SWAP-9: 1-D Stress Analysis for Hydrostatic and Elastic Plastic Materials
Sandia Laboratories, Albuquerque, New Mexico, USA, through the NEADB, Issy-les-Moulineaux, France.
Fortran 4 CDC740 (C00788C074000).
SWAP9 is a computer program for solving stress-wave problems in one-dimensional strain. It handles both hydrostatic and elastic-plastic materials, can incorporate such effects as work hardening, changes in elastic constants, and yield strength with pressure and internal energy, and spall at a given tensile stress. SWAP9 can also treat detonations, gases, and vaporization of solids resulting from radiant energy deposition.
SWAP9 uses the method of characteristics approach to the solution of hyperbolic partial differential equations which represents all wave shapes by a series of shock waves. The program is given a set of initial conditions consisting of a mathematical description of all lines existing on the x,t plane plus the equations of state of the materials involved. One line must be specified for each shock, interface, and free-surface. After solving the initial interaction, the program modifies its picture of the x,t plane to fit the new conditions, then solves for the next interaction in the time sequence, etc. The equations for solving the various interactions are derived from the conservation equations for mass, momentum, and energy across a one-dimensional shock front.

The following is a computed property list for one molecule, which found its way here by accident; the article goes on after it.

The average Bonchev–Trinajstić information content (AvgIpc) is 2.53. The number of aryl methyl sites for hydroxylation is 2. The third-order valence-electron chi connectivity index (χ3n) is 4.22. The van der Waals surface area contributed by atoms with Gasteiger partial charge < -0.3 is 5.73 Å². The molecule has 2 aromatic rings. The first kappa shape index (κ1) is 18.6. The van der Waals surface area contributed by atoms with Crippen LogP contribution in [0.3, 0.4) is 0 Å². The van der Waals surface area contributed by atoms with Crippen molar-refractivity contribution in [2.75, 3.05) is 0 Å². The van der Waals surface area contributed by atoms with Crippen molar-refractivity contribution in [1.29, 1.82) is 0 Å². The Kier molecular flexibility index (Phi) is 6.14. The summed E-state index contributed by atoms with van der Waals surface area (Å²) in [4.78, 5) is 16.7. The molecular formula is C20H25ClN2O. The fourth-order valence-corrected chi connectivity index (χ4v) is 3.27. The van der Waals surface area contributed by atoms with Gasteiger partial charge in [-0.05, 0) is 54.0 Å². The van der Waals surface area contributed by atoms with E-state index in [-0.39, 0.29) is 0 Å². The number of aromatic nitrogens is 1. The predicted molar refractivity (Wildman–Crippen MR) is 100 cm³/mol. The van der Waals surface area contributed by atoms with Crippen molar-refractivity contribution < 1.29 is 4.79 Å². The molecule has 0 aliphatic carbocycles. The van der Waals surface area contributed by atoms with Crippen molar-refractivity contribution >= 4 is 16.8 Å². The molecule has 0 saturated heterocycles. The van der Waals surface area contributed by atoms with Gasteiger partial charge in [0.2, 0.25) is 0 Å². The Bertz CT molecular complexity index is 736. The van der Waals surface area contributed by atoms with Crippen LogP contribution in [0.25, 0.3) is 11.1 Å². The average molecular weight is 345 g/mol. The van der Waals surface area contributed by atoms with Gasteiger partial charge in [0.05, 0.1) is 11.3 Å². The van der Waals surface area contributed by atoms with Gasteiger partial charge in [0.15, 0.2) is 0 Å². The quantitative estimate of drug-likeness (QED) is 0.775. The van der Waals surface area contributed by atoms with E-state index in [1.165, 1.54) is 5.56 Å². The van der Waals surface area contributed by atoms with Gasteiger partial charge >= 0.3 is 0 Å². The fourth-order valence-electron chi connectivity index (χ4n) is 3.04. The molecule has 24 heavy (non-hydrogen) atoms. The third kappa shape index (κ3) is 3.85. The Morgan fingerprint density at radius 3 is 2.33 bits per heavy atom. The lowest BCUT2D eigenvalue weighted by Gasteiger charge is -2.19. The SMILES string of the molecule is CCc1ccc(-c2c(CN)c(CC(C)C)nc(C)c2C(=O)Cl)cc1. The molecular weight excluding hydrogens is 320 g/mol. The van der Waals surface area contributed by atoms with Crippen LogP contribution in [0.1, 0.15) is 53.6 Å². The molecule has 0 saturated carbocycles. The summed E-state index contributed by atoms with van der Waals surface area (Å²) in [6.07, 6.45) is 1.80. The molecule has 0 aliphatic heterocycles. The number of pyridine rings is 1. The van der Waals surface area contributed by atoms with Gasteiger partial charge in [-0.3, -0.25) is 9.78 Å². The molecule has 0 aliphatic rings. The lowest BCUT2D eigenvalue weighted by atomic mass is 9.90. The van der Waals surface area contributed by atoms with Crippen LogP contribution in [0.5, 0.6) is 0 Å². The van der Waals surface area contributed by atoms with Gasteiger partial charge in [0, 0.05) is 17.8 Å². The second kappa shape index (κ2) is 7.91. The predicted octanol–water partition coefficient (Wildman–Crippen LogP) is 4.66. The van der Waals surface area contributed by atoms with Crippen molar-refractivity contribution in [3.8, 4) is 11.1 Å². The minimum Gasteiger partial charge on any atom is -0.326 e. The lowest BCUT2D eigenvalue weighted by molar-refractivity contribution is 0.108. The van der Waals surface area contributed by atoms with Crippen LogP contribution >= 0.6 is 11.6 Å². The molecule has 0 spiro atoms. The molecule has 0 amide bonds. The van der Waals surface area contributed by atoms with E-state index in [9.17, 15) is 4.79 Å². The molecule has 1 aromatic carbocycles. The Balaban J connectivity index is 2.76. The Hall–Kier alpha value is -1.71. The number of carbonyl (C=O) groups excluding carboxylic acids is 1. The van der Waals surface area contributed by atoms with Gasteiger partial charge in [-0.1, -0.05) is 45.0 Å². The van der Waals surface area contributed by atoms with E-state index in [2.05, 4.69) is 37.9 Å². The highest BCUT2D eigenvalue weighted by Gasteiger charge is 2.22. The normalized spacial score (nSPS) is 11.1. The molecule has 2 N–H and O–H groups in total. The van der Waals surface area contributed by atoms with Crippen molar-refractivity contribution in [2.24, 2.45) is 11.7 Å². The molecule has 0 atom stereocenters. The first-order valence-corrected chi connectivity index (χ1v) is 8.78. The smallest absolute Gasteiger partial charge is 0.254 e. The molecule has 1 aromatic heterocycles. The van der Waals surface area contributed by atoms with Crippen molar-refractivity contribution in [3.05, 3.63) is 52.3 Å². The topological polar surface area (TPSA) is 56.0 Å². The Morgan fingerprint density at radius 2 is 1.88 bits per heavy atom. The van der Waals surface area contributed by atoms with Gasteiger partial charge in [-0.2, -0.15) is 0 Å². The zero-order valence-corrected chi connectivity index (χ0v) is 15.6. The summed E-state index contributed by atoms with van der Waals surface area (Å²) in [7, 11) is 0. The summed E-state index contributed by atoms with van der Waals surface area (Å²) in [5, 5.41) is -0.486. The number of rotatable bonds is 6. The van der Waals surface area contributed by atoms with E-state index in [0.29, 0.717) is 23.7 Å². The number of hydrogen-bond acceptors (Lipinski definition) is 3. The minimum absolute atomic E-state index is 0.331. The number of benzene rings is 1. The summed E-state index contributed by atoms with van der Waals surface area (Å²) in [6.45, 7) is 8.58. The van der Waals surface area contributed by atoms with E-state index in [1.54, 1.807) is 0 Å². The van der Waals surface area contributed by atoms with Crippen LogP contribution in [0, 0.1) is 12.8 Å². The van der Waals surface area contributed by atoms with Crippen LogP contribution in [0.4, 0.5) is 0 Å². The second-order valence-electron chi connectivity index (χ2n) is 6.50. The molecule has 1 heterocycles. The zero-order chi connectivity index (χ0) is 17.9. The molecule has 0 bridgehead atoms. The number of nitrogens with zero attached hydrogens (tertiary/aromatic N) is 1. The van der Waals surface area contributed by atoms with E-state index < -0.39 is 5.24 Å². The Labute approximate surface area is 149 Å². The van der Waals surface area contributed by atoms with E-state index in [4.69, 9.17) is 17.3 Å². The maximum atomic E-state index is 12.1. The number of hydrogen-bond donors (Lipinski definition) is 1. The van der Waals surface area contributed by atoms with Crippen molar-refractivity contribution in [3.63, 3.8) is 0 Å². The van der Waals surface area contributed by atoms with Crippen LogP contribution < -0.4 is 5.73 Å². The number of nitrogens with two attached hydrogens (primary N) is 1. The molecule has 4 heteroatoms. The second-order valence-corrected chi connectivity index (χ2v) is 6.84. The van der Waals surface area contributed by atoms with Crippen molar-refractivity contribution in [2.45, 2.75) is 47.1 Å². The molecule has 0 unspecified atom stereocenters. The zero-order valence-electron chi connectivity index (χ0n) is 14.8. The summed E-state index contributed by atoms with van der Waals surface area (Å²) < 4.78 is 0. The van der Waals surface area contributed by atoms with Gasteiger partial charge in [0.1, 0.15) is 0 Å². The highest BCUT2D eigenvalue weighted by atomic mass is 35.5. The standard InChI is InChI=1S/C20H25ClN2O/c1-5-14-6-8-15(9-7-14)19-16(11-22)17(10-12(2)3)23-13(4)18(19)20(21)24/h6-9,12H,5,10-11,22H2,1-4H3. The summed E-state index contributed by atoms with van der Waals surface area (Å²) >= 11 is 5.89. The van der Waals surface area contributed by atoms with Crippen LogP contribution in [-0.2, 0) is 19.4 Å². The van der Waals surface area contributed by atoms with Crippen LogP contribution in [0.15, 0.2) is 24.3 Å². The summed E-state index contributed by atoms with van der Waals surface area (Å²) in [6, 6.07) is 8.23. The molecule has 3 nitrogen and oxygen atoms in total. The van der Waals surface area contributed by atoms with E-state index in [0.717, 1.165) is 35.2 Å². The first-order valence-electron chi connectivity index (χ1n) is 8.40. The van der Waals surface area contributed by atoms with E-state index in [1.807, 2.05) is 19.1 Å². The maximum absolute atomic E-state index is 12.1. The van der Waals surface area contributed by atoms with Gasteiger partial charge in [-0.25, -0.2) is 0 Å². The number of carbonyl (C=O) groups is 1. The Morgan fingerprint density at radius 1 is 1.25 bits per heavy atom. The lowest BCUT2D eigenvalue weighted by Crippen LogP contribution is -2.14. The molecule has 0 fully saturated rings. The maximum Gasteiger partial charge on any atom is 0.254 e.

The basic assumptions about the nature of the problem to be solved are:
(a) Only one dimensional motion in rectilinear coordinates is present, i.e., the components of material velocity in the lateral direction are zero at all times.
(b) The materials of the problem are strain-rate independent.
(c) The materials obey either hydrodynamic or elastic-plastic theory, assuming either Von Mises’ or Tresca’s yield criterion. These criteria are identical under one dimensional strain conditions.
A maxima of 25 different materials is allowed with up to 50 constants for each material. The maximum number of lines active on x,t plane at any given time is 300.
The solution time is determined by the number of shock interactions which must be solved to provide the desired information and by the amount of output required. A typical problem can be run at the rate of about 3000 interactions per minute on the CDC600. NESC executed the four sample problems in 50 CP seconds on a CDC7600.
CDC 740; CDC7600.
A legacy Fortran 4 compiler, however, with editing, a Fortran77 compiler should also work.
L. M. Barker and E. G. Young, “SWAP9: An Improved Stress Wave Analyzing Program,” SLA-74-0009, July 1976.
Included are the referenced documents, source, data, and sample input and output files in a self-extracting executable file.
KEYWORDS: HYDRODYNAMICS, ONE-DIMENSION, STRUCTURAL MODELS